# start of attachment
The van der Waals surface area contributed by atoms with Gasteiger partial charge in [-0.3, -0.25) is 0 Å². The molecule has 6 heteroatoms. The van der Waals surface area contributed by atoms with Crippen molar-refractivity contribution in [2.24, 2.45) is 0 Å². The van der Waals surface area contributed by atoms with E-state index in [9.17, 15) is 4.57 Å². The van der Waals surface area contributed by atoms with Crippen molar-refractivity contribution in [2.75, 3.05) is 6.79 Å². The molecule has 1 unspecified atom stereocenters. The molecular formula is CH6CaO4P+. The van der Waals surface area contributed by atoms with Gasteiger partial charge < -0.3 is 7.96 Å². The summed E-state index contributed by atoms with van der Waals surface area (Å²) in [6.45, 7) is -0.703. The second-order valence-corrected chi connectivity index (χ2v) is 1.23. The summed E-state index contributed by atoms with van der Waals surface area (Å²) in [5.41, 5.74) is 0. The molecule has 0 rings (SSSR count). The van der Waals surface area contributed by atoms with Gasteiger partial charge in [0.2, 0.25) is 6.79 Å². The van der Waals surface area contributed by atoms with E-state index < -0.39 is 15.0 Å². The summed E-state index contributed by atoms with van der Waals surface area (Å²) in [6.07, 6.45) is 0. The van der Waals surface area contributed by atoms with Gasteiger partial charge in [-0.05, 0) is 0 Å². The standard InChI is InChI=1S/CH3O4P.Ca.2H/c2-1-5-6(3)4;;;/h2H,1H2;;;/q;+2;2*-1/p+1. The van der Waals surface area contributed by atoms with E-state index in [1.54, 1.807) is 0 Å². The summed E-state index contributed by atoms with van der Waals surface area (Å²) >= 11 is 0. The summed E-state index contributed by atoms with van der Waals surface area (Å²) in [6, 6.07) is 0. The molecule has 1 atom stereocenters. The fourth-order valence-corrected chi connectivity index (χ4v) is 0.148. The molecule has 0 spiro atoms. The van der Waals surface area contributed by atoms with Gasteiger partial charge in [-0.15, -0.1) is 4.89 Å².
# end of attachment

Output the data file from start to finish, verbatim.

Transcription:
The van der Waals surface area contributed by atoms with Gasteiger partial charge in [-0.3, -0.25) is 0 Å². The molecule has 6 heteroatoms. The van der Waals surface area contributed by atoms with Crippen molar-refractivity contribution in [2.24, 2.45) is 0 Å². The van der Waals surface area contributed by atoms with E-state index in [9.17, 15) is 4.57 Å². The van der Waals surface area contributed by atoms with Crippen molar-refractivity contribution in [2.75, 3.05) is 6.79 Å². The molecule has 1 unspecified atom stereocenters. The molecular formula is CH6CaO4P+. The van der Waals surface area contributed by atoms with Gasteiger partial charge < -0.3 is 7.96 Å². The summed E-state index contributed by atoms with van der Waals surface area (Å²) in [6.45, 7) is -0.703. The second-order valence-corrected chi connectivity index (χ2v) is 1.23. The summed E-state index contributed by atoms with van der Waals surface area (Å²) in [5.41, 5.74) is 0. The molecule has 0 rings (SSSR count). The van der Waals surface area contributed by atoms with Gasteiger partial charge in [0.2, 0.25) is 6.79 Å². The van der Waals surface area contributed by atoms with E-state index < -0.39 is 15.0 Å². The summed E-state index contributed by atoms with van der Waals surface area (Å²) in [6.07, 6.45) is 0. The van der Waals surface area contributed by atoms with Gasteiger partial charge in [-0.05, 0) is 0 Å². The standard InChI is InChI=1S/CH3O4P.Ca.2H/c2-1-5-6(3)4;;;/h2H,1H2;;;/q;+2;2*-1/p+1. The van der Waals surface area contributed by atoms with E-state index in [1.54, 1.807) is 0 Å². The summed E-state index contributed by atoms with van der Waals surface area (Å²) >= 11 is 0. The summed E-state index contributed by atoms with van der Waals surface area (Å²) in [6, 6.07) is 0. The molecule has 1 atom stereocenters. The fourth-order valence-corrected chi connectivity index (χ4v) is 0.148. The molecule has 0 spiro atoms. The van der Waals surface area contributed by atoms with Gasteiger partial charge in [-0.15, -0.1) is 4.89 Å².